One of the best parts of watching older movies is seeing the performances of some of the greatest actors of all time. Although these actors are no longer around to grace the screen, their hard work and enduring performances are immortalized in the classic movies they helped create.
The Marvel Cinematic Universe has cast some of the best actors in today’s film industry in key roles: actors like Elizabeth Olsen, Chiwetel Ejiofor, Anthony Hopkins, and Cate Blanchett. But fans of classic movies might wonder, what if Marvel Studios could go back in time, End of Game-style, and cast some of the finest performers in movie history in his films.
ten Vincent Price would play Doctor Strange
Vincent Price is a horror icon whose many roles in B-movies often overshadow his acting skills. Price committed to every role and brought gravity to his villainous characters, upping the low-budget fare like The house on the haunted hill, The Abominable Doctor Phibesand Edgar Allan Poe’s adaptations of Roger Corman to classic status.
When Stan Lee and Steve Ditko designed the Doctor Strange character in 1963, they based his appearance largely on Price. With that in mind, it would be impossible to justify casting someone else in the live-action role. Price’s sensibilities would fit perfectly with the colorful and campy aesthetic of Multiverse of Madness.
9 Myrna Loy Would Be A Wasp True To The Comics
Wasp in the comics is Janet Van Dyne, a wealthy socialite fashion designer and posh counterpart to Hank Pym’s gung ho personality. Where MCU Janet is more scientific than mundane, an Ant-Man and Wasp movie featuring classic Hollywood actors might have more fun portraying her as an upper-class archetype.
Few actors have embodied the character of “wealthy socialite with a heart of gold” better than Myrna Loy. Loy’s most famous character is Nora Charles, the debonair wife of Detective Nick Charles in the Thin man movies. She delivered sharp one-liners while drinking martinis and throwing elaborate parties, all while remaining empathetic, caring and adorable. Her version of Janet would charm even Paul Rudd.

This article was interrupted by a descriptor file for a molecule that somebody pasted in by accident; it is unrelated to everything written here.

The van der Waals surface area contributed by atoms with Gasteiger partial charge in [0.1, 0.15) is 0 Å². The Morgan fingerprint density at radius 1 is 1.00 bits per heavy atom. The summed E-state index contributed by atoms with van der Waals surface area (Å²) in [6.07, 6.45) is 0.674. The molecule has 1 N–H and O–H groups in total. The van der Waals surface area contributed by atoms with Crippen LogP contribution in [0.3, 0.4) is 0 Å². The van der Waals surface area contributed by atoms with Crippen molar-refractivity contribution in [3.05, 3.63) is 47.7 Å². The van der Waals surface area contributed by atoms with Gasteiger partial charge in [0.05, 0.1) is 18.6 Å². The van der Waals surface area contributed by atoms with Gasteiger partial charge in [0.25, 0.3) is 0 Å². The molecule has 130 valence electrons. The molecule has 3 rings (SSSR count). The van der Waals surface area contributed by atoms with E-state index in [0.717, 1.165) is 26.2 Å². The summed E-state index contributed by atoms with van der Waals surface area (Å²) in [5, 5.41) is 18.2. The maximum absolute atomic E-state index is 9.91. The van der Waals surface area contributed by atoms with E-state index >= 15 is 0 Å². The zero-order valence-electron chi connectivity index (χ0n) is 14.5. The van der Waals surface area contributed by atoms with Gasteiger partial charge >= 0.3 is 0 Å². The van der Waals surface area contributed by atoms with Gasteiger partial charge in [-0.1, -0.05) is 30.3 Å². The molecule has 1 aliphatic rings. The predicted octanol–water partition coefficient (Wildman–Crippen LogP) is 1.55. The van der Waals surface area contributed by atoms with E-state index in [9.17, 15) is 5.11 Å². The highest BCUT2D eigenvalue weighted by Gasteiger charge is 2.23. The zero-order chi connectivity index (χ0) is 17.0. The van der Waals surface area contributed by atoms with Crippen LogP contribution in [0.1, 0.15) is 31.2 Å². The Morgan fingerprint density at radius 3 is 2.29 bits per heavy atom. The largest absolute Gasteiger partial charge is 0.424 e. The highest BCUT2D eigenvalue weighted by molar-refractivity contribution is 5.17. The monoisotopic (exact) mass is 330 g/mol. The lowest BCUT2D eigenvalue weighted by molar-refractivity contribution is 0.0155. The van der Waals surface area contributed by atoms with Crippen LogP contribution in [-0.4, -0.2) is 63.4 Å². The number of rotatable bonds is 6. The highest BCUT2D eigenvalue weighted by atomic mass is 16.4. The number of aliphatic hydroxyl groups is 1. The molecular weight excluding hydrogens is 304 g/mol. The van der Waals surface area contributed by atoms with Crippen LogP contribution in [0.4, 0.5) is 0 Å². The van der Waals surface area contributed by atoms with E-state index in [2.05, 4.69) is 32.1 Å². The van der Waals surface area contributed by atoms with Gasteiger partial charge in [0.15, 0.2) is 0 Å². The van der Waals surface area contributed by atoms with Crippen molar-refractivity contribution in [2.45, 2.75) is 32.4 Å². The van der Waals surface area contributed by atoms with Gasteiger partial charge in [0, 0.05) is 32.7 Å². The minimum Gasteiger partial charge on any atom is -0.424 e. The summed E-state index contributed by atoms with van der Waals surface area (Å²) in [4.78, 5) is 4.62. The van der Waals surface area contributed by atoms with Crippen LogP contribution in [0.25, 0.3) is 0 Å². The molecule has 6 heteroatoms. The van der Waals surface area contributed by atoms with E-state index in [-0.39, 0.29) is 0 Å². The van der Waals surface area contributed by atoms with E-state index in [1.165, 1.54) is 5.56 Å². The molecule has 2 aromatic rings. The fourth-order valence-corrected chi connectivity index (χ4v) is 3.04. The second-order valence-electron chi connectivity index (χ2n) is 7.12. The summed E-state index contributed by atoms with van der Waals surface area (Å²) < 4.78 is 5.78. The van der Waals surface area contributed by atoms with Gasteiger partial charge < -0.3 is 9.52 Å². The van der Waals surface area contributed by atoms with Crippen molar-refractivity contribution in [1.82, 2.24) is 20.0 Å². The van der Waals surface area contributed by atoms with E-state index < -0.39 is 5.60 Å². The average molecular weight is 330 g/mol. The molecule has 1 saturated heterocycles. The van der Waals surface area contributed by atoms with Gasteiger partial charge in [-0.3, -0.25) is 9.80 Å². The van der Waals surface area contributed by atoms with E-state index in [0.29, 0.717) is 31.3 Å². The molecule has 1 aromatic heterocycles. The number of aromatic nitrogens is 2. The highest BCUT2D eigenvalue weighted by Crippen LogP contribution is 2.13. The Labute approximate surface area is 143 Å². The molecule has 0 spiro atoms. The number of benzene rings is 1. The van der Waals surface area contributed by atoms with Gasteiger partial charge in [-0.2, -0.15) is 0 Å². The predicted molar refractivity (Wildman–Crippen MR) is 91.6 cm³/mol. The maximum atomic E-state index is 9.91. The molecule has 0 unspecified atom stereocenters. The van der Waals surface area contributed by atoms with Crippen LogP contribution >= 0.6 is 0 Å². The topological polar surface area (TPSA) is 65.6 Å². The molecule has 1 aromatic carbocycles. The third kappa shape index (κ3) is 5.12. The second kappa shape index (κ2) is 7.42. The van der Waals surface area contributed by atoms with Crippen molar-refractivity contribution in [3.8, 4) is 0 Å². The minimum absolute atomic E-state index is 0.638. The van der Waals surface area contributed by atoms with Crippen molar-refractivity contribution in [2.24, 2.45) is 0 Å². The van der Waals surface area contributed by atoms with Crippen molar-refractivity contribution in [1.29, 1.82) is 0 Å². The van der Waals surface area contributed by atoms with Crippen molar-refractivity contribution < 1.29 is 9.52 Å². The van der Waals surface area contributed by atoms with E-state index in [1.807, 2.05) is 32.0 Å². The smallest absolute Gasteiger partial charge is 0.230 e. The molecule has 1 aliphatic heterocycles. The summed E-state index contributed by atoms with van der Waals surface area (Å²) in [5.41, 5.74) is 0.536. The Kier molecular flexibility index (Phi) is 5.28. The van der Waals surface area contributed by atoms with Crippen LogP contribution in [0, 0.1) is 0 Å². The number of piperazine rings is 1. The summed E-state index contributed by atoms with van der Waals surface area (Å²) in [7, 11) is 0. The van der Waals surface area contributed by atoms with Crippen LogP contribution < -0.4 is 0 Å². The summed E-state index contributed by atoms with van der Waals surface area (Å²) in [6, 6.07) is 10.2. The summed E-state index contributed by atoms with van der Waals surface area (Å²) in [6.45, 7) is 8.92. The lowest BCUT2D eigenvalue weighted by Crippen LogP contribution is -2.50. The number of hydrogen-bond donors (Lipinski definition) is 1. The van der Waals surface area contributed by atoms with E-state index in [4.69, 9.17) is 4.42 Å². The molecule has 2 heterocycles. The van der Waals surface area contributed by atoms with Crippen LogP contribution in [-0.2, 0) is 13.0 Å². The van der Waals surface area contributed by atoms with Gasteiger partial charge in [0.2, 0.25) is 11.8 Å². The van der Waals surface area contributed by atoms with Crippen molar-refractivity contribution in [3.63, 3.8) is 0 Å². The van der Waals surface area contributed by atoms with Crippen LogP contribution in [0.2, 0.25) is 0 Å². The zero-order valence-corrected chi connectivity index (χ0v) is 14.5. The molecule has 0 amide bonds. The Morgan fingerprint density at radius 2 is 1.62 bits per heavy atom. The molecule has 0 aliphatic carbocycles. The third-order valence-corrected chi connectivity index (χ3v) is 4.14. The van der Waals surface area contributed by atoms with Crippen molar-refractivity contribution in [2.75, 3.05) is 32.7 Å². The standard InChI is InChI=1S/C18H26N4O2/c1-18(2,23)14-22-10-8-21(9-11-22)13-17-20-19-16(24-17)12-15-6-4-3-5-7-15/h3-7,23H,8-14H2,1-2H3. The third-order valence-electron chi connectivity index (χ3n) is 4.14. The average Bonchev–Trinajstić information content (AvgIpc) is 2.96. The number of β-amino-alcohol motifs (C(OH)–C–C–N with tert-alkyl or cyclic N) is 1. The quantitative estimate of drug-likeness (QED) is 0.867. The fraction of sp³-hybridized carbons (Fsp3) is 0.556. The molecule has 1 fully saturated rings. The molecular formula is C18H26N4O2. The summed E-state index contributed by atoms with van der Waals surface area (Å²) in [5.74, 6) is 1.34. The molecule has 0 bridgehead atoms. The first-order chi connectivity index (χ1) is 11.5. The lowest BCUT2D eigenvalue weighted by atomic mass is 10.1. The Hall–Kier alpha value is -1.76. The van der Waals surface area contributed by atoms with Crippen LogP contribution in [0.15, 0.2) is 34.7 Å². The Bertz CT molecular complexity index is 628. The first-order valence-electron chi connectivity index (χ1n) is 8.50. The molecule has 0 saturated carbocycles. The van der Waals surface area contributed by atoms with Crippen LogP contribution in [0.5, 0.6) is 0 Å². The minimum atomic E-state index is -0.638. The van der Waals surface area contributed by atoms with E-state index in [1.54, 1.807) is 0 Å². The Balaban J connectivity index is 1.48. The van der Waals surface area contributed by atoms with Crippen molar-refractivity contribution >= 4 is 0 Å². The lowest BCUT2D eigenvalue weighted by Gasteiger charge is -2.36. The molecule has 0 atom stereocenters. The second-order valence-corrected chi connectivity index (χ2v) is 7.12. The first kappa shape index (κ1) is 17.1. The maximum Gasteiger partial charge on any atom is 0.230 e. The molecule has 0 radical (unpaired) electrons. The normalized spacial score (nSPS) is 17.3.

8 Jimmy Stewart’s nervous energy would make Bruce Banner a ticking time bomb
James Stewart had the image of being a sane and clean man, thanks to roles in films like It’s a wonderful life and Harvey. However, Stewart had a darker, angrier side which he put to good use in movies like After the thin man and Philadelphia Historya repressed rage that Alfred Hitchcock would exploit in vertigo and other movies.
It’s that quivering energy that would make Stewart a great Bruce Banner. While coming across as a sweet, gentle scientist on the outside, audiences would be able to feel this monster inside of them, waiting to be unleashed.
seven Rita Hayworth had the athleticism and attitude of Black Widow
The term “femme fatale” has problematic origins, popularized in 1940s film noir to describe women who use their attractiveness to manipulate men. Many film noir of the 1940s were chilling responses to the growing number of women in the workforce. Still, the character type has inspired great female characters over the decades, including Black Widow.
Rita Hayworth was one of the great femme fatales, exemplifying the 1946s archetype Gilda while bringing rare depth and complexity to the character. Hayworth also had the athleticism required of a Black Widow; her roles in the early 1940s were largely musicals, requiring her to dance alongside Fred Astaire, while wearing heels.
6 Donald O’Connor was practically Spider-Man
Donald O’Connor’s career spanned over 60 years and countless film and television appearances. However, he is best known for Sing in the rain, in which he performs one of the most famous numbers in the history of music, “Make ‘Em Laugh”. O’Connor does backflips, spins, and leaps in ways that seem impossible, while singing, pulling faces, and doing Three Stooges-inspired routines.
Even without CGI, O’Connor’s dancing makes him look like an actual Spider-Man. Beyond that ability, his youthful looks, quick banter, and fun energy all feel tailor-made for the role of Peter Parker. It even somewhat resembles Steve Ditko’s early character designs.